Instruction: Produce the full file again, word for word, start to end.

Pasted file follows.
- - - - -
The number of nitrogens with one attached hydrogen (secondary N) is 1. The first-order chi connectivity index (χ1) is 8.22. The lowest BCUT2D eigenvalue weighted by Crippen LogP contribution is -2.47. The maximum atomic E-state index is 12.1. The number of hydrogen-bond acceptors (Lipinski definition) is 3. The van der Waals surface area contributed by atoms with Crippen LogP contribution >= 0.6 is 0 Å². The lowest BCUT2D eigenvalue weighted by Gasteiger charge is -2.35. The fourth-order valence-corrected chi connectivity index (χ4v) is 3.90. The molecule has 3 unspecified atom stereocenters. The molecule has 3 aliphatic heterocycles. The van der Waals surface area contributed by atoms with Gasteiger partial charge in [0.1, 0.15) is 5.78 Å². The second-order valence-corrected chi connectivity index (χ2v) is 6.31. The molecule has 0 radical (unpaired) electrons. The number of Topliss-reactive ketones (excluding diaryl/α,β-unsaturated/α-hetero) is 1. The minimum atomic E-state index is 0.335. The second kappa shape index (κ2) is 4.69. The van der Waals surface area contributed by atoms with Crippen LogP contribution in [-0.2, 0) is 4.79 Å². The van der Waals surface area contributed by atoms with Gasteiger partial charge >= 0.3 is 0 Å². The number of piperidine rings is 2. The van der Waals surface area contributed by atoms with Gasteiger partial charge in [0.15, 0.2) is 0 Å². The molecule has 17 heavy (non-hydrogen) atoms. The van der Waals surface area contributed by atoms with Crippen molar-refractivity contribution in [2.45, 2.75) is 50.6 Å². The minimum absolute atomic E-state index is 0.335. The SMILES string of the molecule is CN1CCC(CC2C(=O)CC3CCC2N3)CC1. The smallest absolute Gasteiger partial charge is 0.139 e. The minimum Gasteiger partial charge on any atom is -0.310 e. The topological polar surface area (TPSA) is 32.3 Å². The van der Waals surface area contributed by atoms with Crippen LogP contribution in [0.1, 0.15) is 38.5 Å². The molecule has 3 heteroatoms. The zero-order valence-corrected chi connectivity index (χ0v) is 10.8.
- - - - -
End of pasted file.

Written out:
The number of nitrogens with one attached hydrogen (secondary N) is 1. The first-order chi connectivity index (χ1) is 8.22. The lowest BCUT2D eigenvalue weighted by Crippen LogP contribution is -2.47. The maximum atomic E-state index is 12.1. The number of hydrogen-bond acceptors (Lipinski definition) is 3. The van der Waals surface area contributed by atoms with Crippen LogP contribution >= 0.6 is 0 Å². The lowest BCUT2D eigenvalue weighted by Gasteiger charge is -2.35. The fourth-order valence-corrected chi connectivity index (χ4v) is 3.90. The molecule has 3 unspecified atom stereocenters. The molecule has 3 aliphatic heterocycles. The van der Waals surface area contributed by atoms with Gasteiger partial charge in [0.1, 0.15) is 5.78 Å². The second-order valence-corrected chi connectivity index (χ2v) is 6.31. The molecule has 0 radical (unpaired) electrons. The number of Topliss-reactive ketones (excluding diaryl/α,β-unsaturated/α-hetero) is 1. The minimum atomic E-state index is 0.335. The second kappa shape index (κ2) is 4.69. The van der Waals surface area contributed by atoms with Crippen LogP contribution in [-0.2, 0) is 4.79 Å². The van der Waals surface area contributed by atoms with Gasteiger partial charge >= 0.3 is 0 Å². The number of piperidine rings is 2. The van der Waals surface area contributed by atoms with Gasteiger partial charge in [0.15, 0.2) is 0 Å². The molecule has 17 heavy (non-hydrogen) atoms. The van der Waals surface area contributed by atoms with Crippen molar-refractivity contribution in [2.45, 2.75) is 50.6 Å². The minimum absolute atomic E-state index is 0.335. The SMILES string of the molecule is CN1CCC(CC2C(=O)CC3CCC2N3)CC1. The smallest absolute Gasteiger partial charge is 0.139 e. The minimum Gasteiger partial charge on any atom is -0.310 e. The topological polar surface area (TPSA) is 32.3 Å². The van der Waals surface area contributed by atoms with Crippen LogP contribution in [0.1, 0.15) is 38.5 Å². The molecule has 3 heteroatoms. The zero-order valence-corrected chi connectivity index (χ0v) is 10.8.